The essential role of ventilation in the spread of COVID-19[female[feminine was quantified by researchers, who found that in poorly ventilated spaces, the virus spreads over two meters in seconds and is much more likely to be spread through prolonged conversation than coughing.
The results, published in the journal Proceedings of the Royal Society A, show that social distancing measures alone do not provide adequate protection against the virus, and further underscore the vital importance of ventilation and face masks in order to slow the spread of COVID-19.
The researchers, from the University of Cambridge and Imperial College London, used mathematical models to show how SARS-CoV-2 – the virus that causes COVID-19 – spreads in different indoor spaces, depending on the size, occupancy, ventilation and wearing of masks. These models are also the basis of a free online tool, Airborne.cam, which helps users understand how ventilation and other measures affect the risk of indoor transmission and how that risk evolves over time. time.
Researchers have found that when two people are in a poorly ventilated space and neither is wearing a mask, prolonged conversation is much more likely to spread the virus than a short cough. When we speak, we exhale smaller droplets, or aerosols, which easily spread around a room and accumulate if ventilation is not adequate. In contrast, a cough expels more large droplets, which are more likely to settle on surfaces after they are emitted.
It only takes a few seconds for aerosols to spread over two meters when masks are not worn, implying that physical distancing in the absence of ventilation is not sufficient to ensure safety for long periods of time. exposure. However, when masks of any kind are worn, they slow down the momentum of breathing and filter out some of the exhaled droplets, in turn reducing the amount of virus in aerosols that can spread through space.
The scientific consensus is that the vast majority of COVID-19 cases are spread by transmission indoors, whether through aerosols or droplets. And as predicted in summer and fall, now that winter has arrived in the northern hemisphere and people are spending more time indoors, there has been a corresponding increase in the number of COVID cases. -19.
“Our knowledge of airborne transmission of SARS-CoV-2 has evolved at an incredible rate, considering that it has only been a year since the virus was first identified,” said Dr Pedro de Oliveira of the department. of Cambridge Engineering, and the first author’s article. “There are different ways of approaching this problem. In our work, we consider the wide range of respiratory droplets that humans exhale to demonstrate different scenarios of viral transmission through the air – the first being the rapid spread of small infectious droplets over several meters in seconds, which can occur at both inside and out. outside. Next, we show how these tiny droplets can accumulate in indoor spaces over the long term, and how this can be mitigated with proper ventilation.
The researchers used mathematical models to calculate the amount of virus in exhaled particles and to determine how the particles evaporate and settle on surfaces. In addition, they used characteristics of the virus, such as its decay rate and viral load in infected people, to estimate the risk of transmission in an indoor environment due to normal speech or a short cough. ‘an infectious person. For example, they show that the risk of infection after speaking for an hour in a typical conference room was high, but the risk could be significantly reduced with adequate ventilation.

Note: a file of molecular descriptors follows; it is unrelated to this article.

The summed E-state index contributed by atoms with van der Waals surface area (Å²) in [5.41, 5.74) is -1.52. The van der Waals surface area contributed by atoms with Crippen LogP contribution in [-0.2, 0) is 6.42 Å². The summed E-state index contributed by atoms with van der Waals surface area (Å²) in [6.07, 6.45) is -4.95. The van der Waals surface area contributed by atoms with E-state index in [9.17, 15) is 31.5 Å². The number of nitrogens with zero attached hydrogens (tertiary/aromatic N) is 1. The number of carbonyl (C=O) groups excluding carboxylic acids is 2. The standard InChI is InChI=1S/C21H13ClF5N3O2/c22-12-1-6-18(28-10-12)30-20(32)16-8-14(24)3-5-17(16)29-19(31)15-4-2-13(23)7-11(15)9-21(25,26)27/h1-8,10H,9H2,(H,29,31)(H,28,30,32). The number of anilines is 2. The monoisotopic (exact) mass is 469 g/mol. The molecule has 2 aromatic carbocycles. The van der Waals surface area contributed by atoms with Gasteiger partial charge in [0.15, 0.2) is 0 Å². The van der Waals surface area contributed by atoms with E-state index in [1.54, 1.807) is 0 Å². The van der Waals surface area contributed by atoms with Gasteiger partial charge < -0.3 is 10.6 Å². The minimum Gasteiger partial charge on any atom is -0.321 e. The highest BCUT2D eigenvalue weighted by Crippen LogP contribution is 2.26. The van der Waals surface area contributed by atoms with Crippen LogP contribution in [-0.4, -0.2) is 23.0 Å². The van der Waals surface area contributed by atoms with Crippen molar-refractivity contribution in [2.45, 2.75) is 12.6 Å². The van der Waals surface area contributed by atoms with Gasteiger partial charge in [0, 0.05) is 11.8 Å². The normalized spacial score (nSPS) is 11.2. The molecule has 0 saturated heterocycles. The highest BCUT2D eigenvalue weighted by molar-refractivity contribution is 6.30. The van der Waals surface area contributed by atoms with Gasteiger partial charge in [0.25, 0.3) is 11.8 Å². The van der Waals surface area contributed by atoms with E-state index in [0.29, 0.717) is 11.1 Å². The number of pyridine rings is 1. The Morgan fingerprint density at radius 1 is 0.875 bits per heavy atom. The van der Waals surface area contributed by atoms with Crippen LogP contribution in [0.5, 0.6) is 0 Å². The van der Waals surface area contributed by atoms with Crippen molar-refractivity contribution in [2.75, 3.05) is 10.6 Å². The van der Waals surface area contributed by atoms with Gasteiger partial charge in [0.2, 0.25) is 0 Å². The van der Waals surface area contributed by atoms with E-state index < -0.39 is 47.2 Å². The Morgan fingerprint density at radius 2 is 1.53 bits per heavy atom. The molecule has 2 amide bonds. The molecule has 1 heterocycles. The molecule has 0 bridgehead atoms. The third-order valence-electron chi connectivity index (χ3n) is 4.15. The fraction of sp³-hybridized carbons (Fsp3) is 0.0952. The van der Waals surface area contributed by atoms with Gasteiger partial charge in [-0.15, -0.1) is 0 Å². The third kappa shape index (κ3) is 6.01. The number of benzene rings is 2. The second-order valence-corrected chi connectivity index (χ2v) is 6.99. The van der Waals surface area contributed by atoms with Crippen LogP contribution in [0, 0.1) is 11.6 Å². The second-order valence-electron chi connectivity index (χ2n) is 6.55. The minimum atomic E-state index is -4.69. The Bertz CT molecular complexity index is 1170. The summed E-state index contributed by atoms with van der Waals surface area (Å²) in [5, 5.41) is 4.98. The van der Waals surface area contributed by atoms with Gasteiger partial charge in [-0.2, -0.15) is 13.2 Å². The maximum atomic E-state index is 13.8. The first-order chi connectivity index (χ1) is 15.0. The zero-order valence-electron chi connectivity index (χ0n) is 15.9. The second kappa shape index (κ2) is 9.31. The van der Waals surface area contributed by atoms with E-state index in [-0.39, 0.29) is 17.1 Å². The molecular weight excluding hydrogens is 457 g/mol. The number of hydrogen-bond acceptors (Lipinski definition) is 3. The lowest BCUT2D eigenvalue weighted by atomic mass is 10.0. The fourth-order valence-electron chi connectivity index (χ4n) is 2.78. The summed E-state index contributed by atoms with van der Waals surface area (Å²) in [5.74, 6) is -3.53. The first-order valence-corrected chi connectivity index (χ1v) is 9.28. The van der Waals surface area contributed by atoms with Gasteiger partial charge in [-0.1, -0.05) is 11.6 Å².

Based on their models, the researchers have now built Airborne.cam, a free, open-source tool that can be used by those who manage public spaces, such as shops, workplaces, and classrooms, to determine if ventilation is adequate. The tool is already in use in several academic departments at the University of Cambridge. The tool is now a requirement for all high-risk spaces at the University, allowing departments to easily identify hazards and changes in control measures needed to ensure aerosols do not become a health risk.
“The tool can help people use fluid mechanics to make better choices and adapt their daily activities and environment to remove risks, both to themselves and to others,” said the co -author Savvas Gkantonas, who led the development. of the application with Dr. de Oliveira.
“We look at all aspects of aerosol and droplet transmission to understand, for example, the fluid mechanics involved in coughing and speech,” said lead author Prof. Epaminondas Mastorakos, also from the department of engineering. “The role of turbulence and how it affects droplets that settle by gravity and those that stay afloat in air, in particular, is not well understood. We hope these and other new findings will be implemented as safety factors in the app as we continue our research. “
The continued development of Airborne.cam, which will soon be available for mobile platforms, is supported in part by Cambridge Enterprise and Churchill College.
Reference: “Evolution of spray and aerosol from respiratory releases: Theory estimate for insight on viral transmission” by PM de Oliveira, LCC Mesquita, S. Gkantonas, A. Giusti and E. Mastorakos January 20, 2021, Proceedings of the Royal Society A.
DOI: 10.1098 / rspa.2020.0584